It is a false belief that food dropped on the floor will not pick up bacteria if it stays on the ground for less than five seconds. Nothing could be further from the truth! Food that touches anything unclean be that the floor, counters, utensils, or dirty hands becomes contaminated instantly and needs to be cleaned or even reheated to a safe temperature. There are permutations of this myth ranging from three to seven seconds but the only correct rule to follow should be the zero-second rule!
Bring your water to a strong boil before adding the pasta. You can use salted or unsalted water. Salting the water will give your pasta extra flavor, but it’s not absolutely necessary and it does increase the sodium content. Pasta is most likely to stick together and to the bottom of the pan during the first minute after you add it to the pot, so stir frequently early on and stir intermittently after the first minute or two. Most pasta takes 8 to 10 minutes to cook thoroughly, although the exact time will depend on the variety of pasta as well as your personal taste. When in doubt, simply follow the directions on the package.
Soak dried beans for a few hours or overnight and then change the water before you start cooking them. This process speeds up the cooking process and also extracts some of the substances that can make beans hard to digest. Large beans take longer to cook than smaller ones, and the longer they’ve been sitting in the store on on your kitchen shelf, the longer they’ll take as well. Cook beans on medium-low heat, stirring approximately every twenty minutes. Add more water if necessary.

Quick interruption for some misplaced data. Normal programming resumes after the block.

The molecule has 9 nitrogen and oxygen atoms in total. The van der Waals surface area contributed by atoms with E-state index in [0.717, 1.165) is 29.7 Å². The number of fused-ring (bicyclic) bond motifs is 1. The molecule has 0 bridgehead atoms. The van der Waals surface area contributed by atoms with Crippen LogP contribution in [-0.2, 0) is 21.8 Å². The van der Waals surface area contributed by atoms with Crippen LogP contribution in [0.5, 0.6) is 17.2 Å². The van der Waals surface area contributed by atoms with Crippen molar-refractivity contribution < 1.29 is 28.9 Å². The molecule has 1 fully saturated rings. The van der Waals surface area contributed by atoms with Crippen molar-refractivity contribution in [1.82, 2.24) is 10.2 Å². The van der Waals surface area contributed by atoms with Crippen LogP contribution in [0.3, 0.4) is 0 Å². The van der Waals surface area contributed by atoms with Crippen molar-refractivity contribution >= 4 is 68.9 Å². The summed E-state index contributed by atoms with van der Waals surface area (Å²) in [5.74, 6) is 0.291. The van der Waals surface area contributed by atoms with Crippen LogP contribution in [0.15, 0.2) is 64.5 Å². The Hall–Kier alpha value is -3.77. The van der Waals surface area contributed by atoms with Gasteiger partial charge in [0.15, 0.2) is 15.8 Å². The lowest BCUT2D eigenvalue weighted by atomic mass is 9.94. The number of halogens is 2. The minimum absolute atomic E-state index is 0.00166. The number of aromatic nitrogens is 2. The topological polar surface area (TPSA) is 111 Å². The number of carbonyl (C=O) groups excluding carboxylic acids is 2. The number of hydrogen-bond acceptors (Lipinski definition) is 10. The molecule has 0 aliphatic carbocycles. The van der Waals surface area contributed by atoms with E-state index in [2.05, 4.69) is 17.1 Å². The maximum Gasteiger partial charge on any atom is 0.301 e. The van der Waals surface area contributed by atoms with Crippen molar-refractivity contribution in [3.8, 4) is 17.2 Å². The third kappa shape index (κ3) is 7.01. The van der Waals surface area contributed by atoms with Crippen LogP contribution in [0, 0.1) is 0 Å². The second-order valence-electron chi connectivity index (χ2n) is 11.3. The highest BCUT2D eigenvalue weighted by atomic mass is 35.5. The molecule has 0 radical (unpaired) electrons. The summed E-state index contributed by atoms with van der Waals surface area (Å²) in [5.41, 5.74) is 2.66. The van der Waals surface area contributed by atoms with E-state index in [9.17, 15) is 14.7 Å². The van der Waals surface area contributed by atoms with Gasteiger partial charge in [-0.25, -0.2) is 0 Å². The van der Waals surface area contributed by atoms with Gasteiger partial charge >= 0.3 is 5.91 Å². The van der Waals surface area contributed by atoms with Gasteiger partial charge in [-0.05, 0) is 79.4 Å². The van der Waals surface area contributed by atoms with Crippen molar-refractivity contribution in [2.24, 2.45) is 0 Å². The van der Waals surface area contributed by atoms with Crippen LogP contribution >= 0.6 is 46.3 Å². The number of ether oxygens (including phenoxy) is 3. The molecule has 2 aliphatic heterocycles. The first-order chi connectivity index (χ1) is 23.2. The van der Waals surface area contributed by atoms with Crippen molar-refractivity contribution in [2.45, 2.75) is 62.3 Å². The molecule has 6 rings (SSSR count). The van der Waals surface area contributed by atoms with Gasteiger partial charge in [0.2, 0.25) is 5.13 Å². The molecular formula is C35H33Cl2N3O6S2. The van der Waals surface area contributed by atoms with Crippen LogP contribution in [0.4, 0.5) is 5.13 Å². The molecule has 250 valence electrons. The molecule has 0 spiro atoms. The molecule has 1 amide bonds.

Cook rice in two parts water to one part rice. You can use salted or unsalted water; salting the water will give the rice extra flavor but it will increase the sodium content. Bring the water to a boil, and then add the rice, lower the heat, and cover the pan. Cook on low heat until all of the water has evaporated. Don’t stir the rice while it’s cooking. To see if all of the water is evaporated, you can simply tilt the pan.
Olive oil is a wonderful, flavorful cooking oil, but you should only use it for cooking processes that use relatively low temperatures, such as sautéing. Don’t ever deep fry foods in olive oil. If you heat olive oil—or any other oil—to the point where it starts smoking, discard it and start all over again with fresh oil. Save your best olive oil for salads, where you can really taste it, and cook with a good quality inexpensive olive oil.